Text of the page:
Dumfries and Galloway

Church buildings in Wigtownshire

Our church building features in a 2016 publication entitled Church Buildings in Wigtownshire, by John R. Hume.


In a helpful introduction to the book, Hume notes the pivotal role of Wigtownshire in the Christianisation of Scotland, with physical evidence of early Christianity at Kirkmadrine and Whithorn (where there used to be an RP church). He also notes that in the 20th and 21st centuries rural depopulation has continued, and with it the number of active places of worship, with only a handful of new church buildings constructed since 1945.

It could be added that even in Stranraer itself, church closures and mergers are a constant feature. And while socio-economic factors are doubtless part of it, the Bible alerts us to the fact that there may be another reason for the closure of churches - the Lord Jesus Christ coming and removing lampstands (churches) when they lose their first love (Revelation 2:5). Even in churches which remain open, the Bible has long since been stolen from unsuspecting churchgoers. Against this background we’re grateful that God has preserved us as a congregation to bring the good news about Jesus Christ to 21st century Stranraer.


The book is available from the Stranraer and District Local History Trust for £4.50.

Reformed reading group starts in SW Scotland


Last week, a new ministers’ reading group started in Newton Stewart, organised by Reformation Scotland. For our first meeting, we worked through a book written by a local Galloway minister 350 years ago - Samuel Rutherford’s Conversations with a Dying Man. Even though the book was written a long time ago, it led to some very practical discussions about ministering to the sick and dying.

For more resources from Reformation Scotland, including their video series Scotland’s Forgotten History, check out their website.

New book traces history of RP churches in Galloway

Although Stranraer is currently the only Reformed Presbyterian Church in Dumfries and Galloway, it wasn't always that way. In fact, there is a rich history of Reformed Presbyterianism in South-West Scotland. This is highlighted in the newly-released Ministers and Congregations of the Reformed Presbyterian Church of Scotland: 1688-2016 by James A. Dickson.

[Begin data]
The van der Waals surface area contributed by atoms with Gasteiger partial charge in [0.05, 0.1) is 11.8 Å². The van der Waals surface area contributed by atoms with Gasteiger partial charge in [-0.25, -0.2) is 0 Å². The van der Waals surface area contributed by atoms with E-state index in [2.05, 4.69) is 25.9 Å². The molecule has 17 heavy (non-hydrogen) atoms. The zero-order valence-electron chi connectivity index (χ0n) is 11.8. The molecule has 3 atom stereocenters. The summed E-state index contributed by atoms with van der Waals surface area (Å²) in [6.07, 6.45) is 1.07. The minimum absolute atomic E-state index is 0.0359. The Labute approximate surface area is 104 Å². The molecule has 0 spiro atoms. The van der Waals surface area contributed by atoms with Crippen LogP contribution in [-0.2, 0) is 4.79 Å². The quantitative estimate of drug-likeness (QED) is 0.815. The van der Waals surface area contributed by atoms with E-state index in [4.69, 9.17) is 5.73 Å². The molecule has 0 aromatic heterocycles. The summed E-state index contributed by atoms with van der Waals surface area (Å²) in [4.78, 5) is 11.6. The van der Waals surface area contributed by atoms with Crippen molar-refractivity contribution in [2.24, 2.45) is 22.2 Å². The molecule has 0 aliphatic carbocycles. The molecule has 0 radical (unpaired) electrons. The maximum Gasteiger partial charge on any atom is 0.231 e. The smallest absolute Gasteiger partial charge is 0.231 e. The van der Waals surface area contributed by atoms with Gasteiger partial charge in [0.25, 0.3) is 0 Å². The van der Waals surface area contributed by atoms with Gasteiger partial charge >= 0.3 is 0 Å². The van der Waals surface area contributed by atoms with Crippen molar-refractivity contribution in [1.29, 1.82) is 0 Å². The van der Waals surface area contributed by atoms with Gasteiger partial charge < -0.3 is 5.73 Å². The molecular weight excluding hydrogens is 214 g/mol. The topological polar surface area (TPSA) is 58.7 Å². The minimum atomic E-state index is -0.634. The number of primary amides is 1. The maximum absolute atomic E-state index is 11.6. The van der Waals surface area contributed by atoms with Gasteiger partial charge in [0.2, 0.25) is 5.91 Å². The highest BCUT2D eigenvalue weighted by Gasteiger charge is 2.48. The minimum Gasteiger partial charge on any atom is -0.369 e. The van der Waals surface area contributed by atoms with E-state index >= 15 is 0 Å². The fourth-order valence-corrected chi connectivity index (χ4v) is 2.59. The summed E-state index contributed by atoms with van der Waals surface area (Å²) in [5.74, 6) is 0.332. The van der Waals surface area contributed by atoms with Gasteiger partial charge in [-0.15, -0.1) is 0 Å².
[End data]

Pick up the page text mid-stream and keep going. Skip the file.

The front cover features the Ordnance Survey map of Whithorn from 1844

The front cover features the Ordnance Survey map of Whithorn from 1844

The book contains sections on both the congregations and ministers of the RPCS. Congregations particularly close to Stranraer (which originally included Stoneykirk) included Colmonell, Girvan, New Luce, Newton Stewart and Whithorn. During the ministry of William Symington in Stranraer (1819-1839), we're told that a large proportion of the members were from outside the town itself - Inch, Leswalt, New Luce, Stoneykirk etc.

For an interactive map of locations of RPCS congregations past and present, click  here

For an interactive map of locations of RPCS congregations past and present, click here

Other Congregations in Dumfries and Galloway included Castle Douglas, Dumfries, Dunscore, Lockerbie (Hightae), Scaurbridge (Penpont), Quarrelwood and Sanquhar. Congregations in nearby Ayrshire included Ayr, Crookedholm, Darvel and New Cumnock.

The book also mentions a number of revivals which took place in Dumfries in the 1800s, which Stranraer's minister at the time, William Symington, was 'very much involved in'.

Let's pray and work to see God's blessing on this part of Scotland in the twenty-first century!